Skincare and beauty in pregnancy
Pregnancy is an exciting time for any new mum-to-be, but trying to get your head around what you should and shouldn't be doing can be daunting.
While there’s a lot of information available when it comes to what you can eat, one area that really seems to lack information is skincare and beauty when pregnant.
Mum-of-one, Niamh Ryan from Bella Beauty says she often has pregnant clients walk into her salon asking about suitable in-store products or treatments, only to realise the products they’re using on a day-to-day basis are unsafe.
“Once I would start talking to them about what they were using at home, I would realise that that the products they were using were not suitable for pregnant women and that they had no idea that they couldn't use them.
“I was also quite shocked that many professionals were selling products containing ingredients that they did not register were not safe in pregnancy, I suppose sometimes its only when you are in the headspace of being pregnant or have been pregnant that it registers as much with you.“
Between breakouts, rosacea and pigmentation, pregnancy can be hard on a lot of women’s skin - and then there’s the headache of trying to find something that clears the problem. The problem is that in looking for a solution to their skin problems, many mums-to-be don't know which ingredients are not suitable for them.
Here’s Niamh’s list of beauty ingredients to avoid when pregnant.
Vitamin A/ Retinols/Retinoids
Retinols – a derivative of vitamin A – are usually found in highly active anti-ageing products. Some studies have shown that high doses of vitamin A during pregnancy can be harmful to an unborn child, so it’s recommended to avoid these products when pregnant.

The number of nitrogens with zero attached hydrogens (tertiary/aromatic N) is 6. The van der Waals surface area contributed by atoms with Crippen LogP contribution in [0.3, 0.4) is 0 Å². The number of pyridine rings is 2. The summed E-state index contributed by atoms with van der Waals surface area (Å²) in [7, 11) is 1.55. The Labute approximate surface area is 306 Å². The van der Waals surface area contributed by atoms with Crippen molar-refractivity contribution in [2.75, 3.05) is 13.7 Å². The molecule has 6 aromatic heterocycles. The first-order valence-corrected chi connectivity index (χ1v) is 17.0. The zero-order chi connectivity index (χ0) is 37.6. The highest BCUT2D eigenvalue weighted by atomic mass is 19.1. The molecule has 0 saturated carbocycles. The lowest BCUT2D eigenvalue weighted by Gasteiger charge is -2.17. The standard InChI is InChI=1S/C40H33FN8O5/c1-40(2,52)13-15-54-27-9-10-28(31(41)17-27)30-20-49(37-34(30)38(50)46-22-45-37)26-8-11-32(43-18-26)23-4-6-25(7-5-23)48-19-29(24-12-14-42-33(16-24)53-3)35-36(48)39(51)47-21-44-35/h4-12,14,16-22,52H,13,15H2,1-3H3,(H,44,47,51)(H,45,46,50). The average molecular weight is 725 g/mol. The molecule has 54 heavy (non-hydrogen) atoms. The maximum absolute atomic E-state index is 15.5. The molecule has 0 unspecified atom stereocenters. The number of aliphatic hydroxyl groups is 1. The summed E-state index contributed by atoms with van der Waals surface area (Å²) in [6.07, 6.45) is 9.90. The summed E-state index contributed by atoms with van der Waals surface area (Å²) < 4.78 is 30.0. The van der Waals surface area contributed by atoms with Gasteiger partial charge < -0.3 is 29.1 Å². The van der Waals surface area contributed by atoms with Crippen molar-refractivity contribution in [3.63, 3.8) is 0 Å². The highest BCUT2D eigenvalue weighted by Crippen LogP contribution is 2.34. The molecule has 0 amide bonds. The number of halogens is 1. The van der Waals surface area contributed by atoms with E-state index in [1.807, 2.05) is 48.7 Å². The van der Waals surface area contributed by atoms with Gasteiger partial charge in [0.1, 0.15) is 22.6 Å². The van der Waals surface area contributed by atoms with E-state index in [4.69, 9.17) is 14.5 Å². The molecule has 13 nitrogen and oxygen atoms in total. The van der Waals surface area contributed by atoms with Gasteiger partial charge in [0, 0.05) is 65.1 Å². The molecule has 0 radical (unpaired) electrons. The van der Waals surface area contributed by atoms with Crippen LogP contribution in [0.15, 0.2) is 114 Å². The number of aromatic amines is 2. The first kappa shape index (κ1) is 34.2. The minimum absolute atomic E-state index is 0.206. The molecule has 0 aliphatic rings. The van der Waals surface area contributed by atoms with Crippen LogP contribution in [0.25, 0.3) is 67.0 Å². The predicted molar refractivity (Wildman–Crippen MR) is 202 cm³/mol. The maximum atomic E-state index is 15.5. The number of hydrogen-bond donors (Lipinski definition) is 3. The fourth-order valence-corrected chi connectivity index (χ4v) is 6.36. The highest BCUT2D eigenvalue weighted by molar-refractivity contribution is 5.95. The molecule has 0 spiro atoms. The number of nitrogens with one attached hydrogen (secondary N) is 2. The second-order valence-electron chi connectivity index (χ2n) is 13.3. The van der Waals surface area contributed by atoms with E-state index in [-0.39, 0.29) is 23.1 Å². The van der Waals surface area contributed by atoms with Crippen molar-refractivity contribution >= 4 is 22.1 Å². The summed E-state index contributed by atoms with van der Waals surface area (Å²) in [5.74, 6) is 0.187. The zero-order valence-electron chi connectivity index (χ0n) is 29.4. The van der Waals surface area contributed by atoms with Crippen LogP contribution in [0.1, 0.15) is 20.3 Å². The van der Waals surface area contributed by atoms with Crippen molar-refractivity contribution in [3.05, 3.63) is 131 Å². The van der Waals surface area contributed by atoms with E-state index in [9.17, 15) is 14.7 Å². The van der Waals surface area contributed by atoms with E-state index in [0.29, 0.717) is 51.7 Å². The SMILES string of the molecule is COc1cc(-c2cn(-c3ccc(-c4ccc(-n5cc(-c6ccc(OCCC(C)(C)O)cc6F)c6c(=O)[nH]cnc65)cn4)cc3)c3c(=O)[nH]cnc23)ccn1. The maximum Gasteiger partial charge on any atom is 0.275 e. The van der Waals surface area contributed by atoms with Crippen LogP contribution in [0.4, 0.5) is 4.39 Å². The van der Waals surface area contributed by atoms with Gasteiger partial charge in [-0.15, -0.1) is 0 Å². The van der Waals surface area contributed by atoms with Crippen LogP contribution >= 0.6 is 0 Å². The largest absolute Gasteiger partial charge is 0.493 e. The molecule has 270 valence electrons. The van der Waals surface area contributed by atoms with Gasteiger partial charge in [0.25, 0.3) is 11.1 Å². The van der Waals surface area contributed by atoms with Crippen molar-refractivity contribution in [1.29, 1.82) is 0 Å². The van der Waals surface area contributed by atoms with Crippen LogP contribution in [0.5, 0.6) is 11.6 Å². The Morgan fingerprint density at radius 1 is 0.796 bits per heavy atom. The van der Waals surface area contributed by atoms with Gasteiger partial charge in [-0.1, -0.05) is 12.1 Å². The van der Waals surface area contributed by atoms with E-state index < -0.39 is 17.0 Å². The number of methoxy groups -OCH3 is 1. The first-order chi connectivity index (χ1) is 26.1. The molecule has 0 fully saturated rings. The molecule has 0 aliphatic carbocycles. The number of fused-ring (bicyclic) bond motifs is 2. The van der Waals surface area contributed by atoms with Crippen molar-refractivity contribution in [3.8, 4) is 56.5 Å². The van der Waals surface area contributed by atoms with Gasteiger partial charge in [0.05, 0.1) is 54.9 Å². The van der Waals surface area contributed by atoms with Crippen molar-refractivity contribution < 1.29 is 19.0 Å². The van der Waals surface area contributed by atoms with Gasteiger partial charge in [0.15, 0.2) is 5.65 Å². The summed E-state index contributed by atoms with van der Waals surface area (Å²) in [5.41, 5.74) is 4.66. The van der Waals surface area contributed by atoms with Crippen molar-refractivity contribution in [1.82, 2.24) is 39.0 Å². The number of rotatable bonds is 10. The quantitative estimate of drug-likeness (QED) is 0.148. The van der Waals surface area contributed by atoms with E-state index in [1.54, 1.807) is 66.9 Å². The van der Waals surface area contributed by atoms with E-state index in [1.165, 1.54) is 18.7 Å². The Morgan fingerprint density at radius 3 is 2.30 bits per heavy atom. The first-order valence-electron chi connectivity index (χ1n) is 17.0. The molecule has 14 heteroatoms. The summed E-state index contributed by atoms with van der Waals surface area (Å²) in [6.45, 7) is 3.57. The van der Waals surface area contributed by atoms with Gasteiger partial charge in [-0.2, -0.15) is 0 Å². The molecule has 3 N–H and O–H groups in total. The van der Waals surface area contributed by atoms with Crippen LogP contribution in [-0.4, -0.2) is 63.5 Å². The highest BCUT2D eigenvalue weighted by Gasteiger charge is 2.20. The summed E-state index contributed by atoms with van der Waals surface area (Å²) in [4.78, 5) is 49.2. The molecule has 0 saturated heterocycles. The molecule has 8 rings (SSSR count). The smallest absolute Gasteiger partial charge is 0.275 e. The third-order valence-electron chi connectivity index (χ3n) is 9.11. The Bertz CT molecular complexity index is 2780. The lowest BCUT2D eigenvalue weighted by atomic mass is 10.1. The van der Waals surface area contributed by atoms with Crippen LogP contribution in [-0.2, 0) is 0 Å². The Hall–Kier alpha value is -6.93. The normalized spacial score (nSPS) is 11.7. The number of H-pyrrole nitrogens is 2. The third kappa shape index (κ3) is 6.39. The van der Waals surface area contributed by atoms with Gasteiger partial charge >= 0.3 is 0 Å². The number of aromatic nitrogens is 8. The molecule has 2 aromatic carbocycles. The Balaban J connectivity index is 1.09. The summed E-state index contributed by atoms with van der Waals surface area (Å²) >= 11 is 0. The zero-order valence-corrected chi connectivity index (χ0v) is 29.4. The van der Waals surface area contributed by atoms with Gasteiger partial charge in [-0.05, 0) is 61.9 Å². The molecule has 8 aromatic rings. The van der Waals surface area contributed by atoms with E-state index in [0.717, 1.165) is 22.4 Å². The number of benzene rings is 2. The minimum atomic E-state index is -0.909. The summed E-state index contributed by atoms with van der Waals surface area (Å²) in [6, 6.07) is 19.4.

This ingredient is normally found in acne products and its percentage can vary widely from product to product, and again it is not something I would use in pregnancy. Salicylic acid is in the aspirin family and researchers have found that high doses taken orally have been found to cause birth defects and pregnancy complications.
These can cross over into the placenta so I would avoid anything that has these in it.
Don't panic if you have been using these ingredients while breastfeeding or pregnant – just avoid using them for the remaining time.
What about in-salon treatments?
It is really important to tell your therapist if you are pregnant, even if you’re only a few weeks into it. Most salons can't and won't take pregnant women for body treatments until after 12 weeks and some will wait even longer. It is at the salon and their insurer’s discretion. This is here for your safety so you and your baby are not put at risk.
Niamh says precautions still need to be taken after this time: “After the 12 weeks, there are still a number of salon treatments that cannot be undertaken when pregnant due to the ingredients they use. These include some high end peels, electrical treatments, such as laser, and sometimes treatments that require tinting or waxing.
“If you go to a salon with therapists you know and love, I would tell them you’re pregnant and get a patch test for tinting (even if you have had it done a 100 times) and waxing. When the hormone levels are high, you can be much more reactive to products and treatments, so you need to proceed with caution. Any experienced therapist will steer you in the right direction.”
While there are things you need to avoid, Niamh says there are still some fabulous treatments you can enjoy when pregnant. “Pregnancy massage, reflexology, pedicures (although make sure they know you are pregnant) and Mama Mio pregnancy treatments, which are available in salons around the country. You can also enjoy physical facials such as microdermabrasion when pregnant, as well as facials that are suitable for pregnancy.“
Niamh Ryan is an experienced therapist who was one of the first in Connacht to achieve the Skin Expert award from Dermalogica. She is also one of the top five ranking make-up artists in the country. For more information, visit Bella Beauty.